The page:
Julia Sendor Wins Udall Scholarship for Environmental Studies

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The Morris K. Udall Foundation recently announced the award of a $5,000 scholarship to Williams College junior Julia Sendor for "her dedicated commitment to impacting environmental research and public policy on a national and international scale." She was one of 80 students nationwide to win the award. Sendor, a native of Chapel Hill, N.C., has always been a nature lover, choosing to attend Williams College, located in Williamstown, Mass., in part, "because of the snowy mountains and maple syrup." Her experiences working with the Williamstown Rural Lands Foundation during the summer of 2005 really cultivated this love into a passion for environmental studies. "As I learned not only about plants and animals, but also the history, politics, and people of the northern Berkshire environment of Williamstown, I realized how rich and all-encompassing 'environmental studies' is – and how all the interconnections between people and land could keep me fascinated for a lifetime of studying," Sendor said. In 2005, the Williams College Center for Environmental Studies awarded her a fellowship to study local food systems in her home community by investigating and working with a local organic farm, a grocery cooperative, and a farmers' market. On campus, she is secretary of the Outing Club and an active member of the Campus Environmental Advisory Committee, Students for Social Justice, and the gospel choir. Sendor intends to pursue a career in environmental studies after her graduation in 2008, hoping to combine her interest in sustainable agriculture, land rights, and writing on a local and global level. The Udall Foundation also awarded an honorable mention to the late Katherine Craig '08. Craig, of Cumberland, Maine, was an active member of the environmental studies community and a varsity Nordic skier.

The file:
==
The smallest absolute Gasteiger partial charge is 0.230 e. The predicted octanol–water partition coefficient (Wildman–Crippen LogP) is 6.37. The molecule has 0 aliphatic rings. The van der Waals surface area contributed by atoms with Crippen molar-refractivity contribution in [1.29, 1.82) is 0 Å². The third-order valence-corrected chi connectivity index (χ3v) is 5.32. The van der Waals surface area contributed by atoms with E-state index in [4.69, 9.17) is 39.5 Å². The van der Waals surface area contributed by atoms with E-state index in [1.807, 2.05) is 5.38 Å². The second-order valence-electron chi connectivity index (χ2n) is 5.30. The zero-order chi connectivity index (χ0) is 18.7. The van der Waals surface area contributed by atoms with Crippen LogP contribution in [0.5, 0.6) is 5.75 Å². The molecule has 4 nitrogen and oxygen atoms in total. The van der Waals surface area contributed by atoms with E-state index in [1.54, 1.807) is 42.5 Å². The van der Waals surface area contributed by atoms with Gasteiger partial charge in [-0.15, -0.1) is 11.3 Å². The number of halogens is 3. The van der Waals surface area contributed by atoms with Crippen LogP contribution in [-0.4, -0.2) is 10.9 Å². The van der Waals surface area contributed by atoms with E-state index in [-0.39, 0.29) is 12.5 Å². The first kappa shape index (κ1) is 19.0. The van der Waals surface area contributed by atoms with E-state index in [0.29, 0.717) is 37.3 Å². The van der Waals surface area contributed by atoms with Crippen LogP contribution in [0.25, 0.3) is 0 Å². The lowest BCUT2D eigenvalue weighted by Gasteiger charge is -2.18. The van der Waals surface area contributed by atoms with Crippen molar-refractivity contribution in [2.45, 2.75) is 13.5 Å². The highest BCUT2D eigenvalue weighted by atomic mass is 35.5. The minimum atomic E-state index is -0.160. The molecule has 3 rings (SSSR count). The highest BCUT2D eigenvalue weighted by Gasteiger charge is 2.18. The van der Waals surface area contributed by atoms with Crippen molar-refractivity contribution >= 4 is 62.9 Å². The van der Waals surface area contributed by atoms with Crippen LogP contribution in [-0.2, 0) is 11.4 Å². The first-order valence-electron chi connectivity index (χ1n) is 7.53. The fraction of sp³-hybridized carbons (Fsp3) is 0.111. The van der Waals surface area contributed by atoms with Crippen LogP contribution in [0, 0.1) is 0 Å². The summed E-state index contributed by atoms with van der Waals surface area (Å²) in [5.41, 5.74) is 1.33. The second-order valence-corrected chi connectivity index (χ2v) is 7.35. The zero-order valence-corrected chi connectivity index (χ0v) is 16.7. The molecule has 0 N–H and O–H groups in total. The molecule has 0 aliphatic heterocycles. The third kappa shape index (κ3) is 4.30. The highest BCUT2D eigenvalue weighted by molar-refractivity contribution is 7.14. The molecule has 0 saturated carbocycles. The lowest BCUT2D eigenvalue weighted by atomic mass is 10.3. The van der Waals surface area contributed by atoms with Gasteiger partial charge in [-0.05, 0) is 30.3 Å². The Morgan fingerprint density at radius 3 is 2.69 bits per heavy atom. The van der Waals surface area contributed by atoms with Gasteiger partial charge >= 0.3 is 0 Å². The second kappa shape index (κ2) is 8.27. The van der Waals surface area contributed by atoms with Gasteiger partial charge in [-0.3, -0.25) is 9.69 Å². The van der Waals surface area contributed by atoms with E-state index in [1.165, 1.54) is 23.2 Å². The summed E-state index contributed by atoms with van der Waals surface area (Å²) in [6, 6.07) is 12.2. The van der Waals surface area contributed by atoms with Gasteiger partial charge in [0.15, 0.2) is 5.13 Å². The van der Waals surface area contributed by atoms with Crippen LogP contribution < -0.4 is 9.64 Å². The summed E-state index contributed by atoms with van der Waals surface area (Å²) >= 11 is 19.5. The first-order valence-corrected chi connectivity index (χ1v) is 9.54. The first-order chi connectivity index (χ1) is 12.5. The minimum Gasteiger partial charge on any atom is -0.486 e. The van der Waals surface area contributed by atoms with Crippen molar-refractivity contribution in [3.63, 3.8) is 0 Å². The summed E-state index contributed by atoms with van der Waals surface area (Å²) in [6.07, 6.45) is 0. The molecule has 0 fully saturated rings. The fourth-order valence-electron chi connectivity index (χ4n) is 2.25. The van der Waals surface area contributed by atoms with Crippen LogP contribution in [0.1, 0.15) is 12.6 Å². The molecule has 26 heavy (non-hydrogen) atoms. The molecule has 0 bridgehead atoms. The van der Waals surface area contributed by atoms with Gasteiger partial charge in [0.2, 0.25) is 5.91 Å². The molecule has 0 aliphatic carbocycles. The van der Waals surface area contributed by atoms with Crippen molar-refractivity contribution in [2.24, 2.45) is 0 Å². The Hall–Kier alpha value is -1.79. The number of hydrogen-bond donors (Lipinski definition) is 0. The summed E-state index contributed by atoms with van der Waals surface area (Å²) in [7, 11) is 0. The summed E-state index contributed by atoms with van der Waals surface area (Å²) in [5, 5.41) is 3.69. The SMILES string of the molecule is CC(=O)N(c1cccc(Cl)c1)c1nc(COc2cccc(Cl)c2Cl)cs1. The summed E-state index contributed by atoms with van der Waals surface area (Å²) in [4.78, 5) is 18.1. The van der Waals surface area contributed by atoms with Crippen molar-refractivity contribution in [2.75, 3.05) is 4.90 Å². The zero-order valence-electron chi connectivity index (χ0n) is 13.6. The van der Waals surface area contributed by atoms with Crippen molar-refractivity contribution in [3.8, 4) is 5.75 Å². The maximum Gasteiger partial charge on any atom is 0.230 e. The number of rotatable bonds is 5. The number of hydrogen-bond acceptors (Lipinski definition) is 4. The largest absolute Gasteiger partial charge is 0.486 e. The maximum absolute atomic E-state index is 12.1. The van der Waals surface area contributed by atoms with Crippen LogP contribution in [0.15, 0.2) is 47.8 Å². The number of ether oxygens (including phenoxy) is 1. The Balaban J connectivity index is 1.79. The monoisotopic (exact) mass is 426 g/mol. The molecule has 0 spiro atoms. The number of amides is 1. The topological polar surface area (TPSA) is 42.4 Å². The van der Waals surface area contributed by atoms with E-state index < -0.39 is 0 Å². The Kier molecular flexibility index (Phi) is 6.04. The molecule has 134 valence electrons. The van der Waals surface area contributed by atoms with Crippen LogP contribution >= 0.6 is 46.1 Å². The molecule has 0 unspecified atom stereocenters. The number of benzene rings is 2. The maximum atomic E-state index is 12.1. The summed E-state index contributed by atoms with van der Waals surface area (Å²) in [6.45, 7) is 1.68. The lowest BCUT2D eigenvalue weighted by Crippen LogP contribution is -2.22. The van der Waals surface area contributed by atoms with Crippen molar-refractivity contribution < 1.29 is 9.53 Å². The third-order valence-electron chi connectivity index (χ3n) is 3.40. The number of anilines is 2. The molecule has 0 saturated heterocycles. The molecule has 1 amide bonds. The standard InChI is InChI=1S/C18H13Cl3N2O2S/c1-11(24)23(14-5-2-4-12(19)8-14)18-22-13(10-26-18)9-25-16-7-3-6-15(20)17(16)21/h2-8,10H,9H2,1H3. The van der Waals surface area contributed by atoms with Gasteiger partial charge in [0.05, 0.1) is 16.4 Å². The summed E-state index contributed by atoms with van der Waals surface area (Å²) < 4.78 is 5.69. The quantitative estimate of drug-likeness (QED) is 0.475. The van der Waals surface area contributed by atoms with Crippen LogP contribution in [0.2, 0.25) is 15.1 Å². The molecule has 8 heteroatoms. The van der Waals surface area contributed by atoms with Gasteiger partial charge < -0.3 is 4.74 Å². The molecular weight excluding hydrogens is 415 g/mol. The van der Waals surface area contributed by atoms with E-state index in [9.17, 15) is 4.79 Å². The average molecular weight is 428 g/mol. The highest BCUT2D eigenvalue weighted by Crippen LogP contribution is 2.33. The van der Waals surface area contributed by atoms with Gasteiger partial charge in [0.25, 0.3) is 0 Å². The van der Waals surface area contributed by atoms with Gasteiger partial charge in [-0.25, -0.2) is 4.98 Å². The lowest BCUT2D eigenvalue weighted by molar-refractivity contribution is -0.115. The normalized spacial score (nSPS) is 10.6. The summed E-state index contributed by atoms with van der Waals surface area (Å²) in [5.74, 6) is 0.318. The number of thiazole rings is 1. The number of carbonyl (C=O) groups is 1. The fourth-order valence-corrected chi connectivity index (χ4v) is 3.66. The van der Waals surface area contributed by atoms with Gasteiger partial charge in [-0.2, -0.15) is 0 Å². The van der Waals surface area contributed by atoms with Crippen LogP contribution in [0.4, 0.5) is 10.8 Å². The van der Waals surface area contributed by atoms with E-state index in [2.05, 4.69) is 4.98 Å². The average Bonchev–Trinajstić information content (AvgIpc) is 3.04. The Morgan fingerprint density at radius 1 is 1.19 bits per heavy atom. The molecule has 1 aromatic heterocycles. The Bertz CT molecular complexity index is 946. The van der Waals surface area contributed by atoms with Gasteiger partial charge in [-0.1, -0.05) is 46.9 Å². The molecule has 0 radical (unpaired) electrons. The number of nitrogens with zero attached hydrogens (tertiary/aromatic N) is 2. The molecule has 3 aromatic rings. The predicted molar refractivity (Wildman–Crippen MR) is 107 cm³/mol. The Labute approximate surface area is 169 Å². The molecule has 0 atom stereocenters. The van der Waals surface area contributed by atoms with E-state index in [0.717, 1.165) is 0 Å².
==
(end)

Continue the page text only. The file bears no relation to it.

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Mount Greylock School Committee Completes Superintendent Evaluation

By Stephen DravisiBerkshires Staff
WILLIAMSTOWN, Mass. — The Mount Greylock School Committee gave first-year Superintendent Kimberley Grady passing marks on her first formal evaluation while recognizing that the evaluation process itself was incomplete given Mount Greylock's transition to a fully regionalized PreK-12 district.
 
Four of the six committee members who completed the evaluation process gave Grady an overall mark of proficient in the evaluation rubric established by the Department of Elementary and Secondary Education for administrators across the commonwealth. Two gave her an overall score of "needs improvement," though at least one commented in the written evaluation that she is at the higher end of the "needs improvement" range.
 
And the "needs improvement" classification itself was not to be unexpected for someone who was hired as a full-time superintendent after a spring 2018 vote of the committee.
 
DESE's guidance to school committees is that, "for first- and second-year superintendents, there will most likely be 'needs improvement,' " acting Chairwoman Regina DiLego said.
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